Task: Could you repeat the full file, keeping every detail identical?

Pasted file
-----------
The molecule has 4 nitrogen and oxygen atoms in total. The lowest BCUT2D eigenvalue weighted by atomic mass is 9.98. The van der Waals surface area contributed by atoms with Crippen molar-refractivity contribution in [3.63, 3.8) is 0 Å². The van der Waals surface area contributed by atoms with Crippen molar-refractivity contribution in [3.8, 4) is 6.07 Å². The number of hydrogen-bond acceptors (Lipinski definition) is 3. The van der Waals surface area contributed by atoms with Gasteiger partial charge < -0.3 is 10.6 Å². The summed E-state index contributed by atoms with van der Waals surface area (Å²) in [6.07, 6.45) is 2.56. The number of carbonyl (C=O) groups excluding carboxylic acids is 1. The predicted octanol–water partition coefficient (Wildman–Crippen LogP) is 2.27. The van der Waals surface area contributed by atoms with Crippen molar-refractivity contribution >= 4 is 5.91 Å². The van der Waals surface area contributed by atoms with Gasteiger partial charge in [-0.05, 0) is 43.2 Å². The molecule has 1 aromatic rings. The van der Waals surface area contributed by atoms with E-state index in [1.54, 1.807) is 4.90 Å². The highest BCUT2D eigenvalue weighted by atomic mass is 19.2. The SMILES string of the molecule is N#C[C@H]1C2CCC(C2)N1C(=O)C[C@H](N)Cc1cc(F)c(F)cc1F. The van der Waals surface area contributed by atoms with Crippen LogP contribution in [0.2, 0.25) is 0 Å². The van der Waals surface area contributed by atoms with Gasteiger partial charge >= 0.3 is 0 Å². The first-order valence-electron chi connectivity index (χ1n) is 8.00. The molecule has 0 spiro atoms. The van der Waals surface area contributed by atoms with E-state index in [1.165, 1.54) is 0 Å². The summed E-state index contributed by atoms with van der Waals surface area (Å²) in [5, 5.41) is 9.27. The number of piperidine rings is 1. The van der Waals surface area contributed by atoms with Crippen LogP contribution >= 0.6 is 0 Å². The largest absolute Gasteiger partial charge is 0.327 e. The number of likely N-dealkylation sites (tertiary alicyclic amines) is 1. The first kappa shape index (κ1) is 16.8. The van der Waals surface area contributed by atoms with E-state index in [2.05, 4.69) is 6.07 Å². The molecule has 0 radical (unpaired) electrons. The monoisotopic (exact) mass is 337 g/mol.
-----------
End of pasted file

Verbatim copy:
The molecule has 4 nitrogen and oxygen atoms in total. The lowest BCUT2D eigenvalue weighted by atomic mass is 9.98. The van der Waals surface area contributed by atoms with Crippen molar-refractivity contribution in [3.63, 3.8) is 0 Å². The van der Waals surface area contributed by atoms with Crippen molar-refractivity contribution in [3.8, 4) is 6.07 Å². The number of hydrogen-bond acceptors (Lipinski definition) is 3. The van der Waals surface area contributed by atoms with Gasteiger partial charge < -0.3 is 10.6 Å². The summed E-state index contributed by atoms with van der Waals surface area (Å²) in [6.07, 6.45) is 2.56. The number of carbonyl (C=O) groups excluding carboxylic acids is 1. The predicted octanol–water partition coefficient (Wildman–Crippen LogP) is 2.27. The van der Waals surface area contributed by atoms with Crippen molar-refractivity contribution >= 4 is 5.91 Å². The van der Waals surface area contributed by atoms with Gasteiger partial charge in [-0.05, 0) is 43.2 Å². The molecule has 1 aromatic rings. The van der Waals surface area contributed by atoms with E-state index in [1.54, 1.807) is 4.90 Å². The highest BCUT2D eigenvalue weighted by atomic mass is 19.2. The SMILES string of the molecule is N#C[C@H]1C2CCC(C2)N1C(=O)C[C@H](N)Cc1cc(F)c(F)cc1F. The van der Waals surface area contributed by atoms with Crippen LogP contribution in [0.2, 0.25) is 0 Å². The van der Waals surface area contributed by atoms with Gasteiger partial charge >= 0.3 is 0 Å². The first-order valence-electron chi connectivity index (χ1n) is 8.00. The molecule has 0 spiro atoms. The van der Waals surface area contributed by atoms with E-state index in [1.165, 1.54) is 0 Å². The summed E-state index contributed by atoms with van der Waals surface area (Å²) in [5, 5.41) is 9.27. The number of piperidine rings is 1. The van der Waals surface area contributed by atoms with Crippen LogP contribution >= 0.6 is 0 Å². The largest absolute Gasteiger partial charge is 0.327 e. The number of likely N-dealkylation sites (tertiary alicyclic amines) is 1. The first kappa shape index (κ1) is 16.8. The van der Waals surface area contributed by atoms with E-state index in [2.05, 4.69) is 6.07 Å². The molecule has 0 radical (unpaired) electrons. The monoisotopic (exact) mass is 337 g/mol.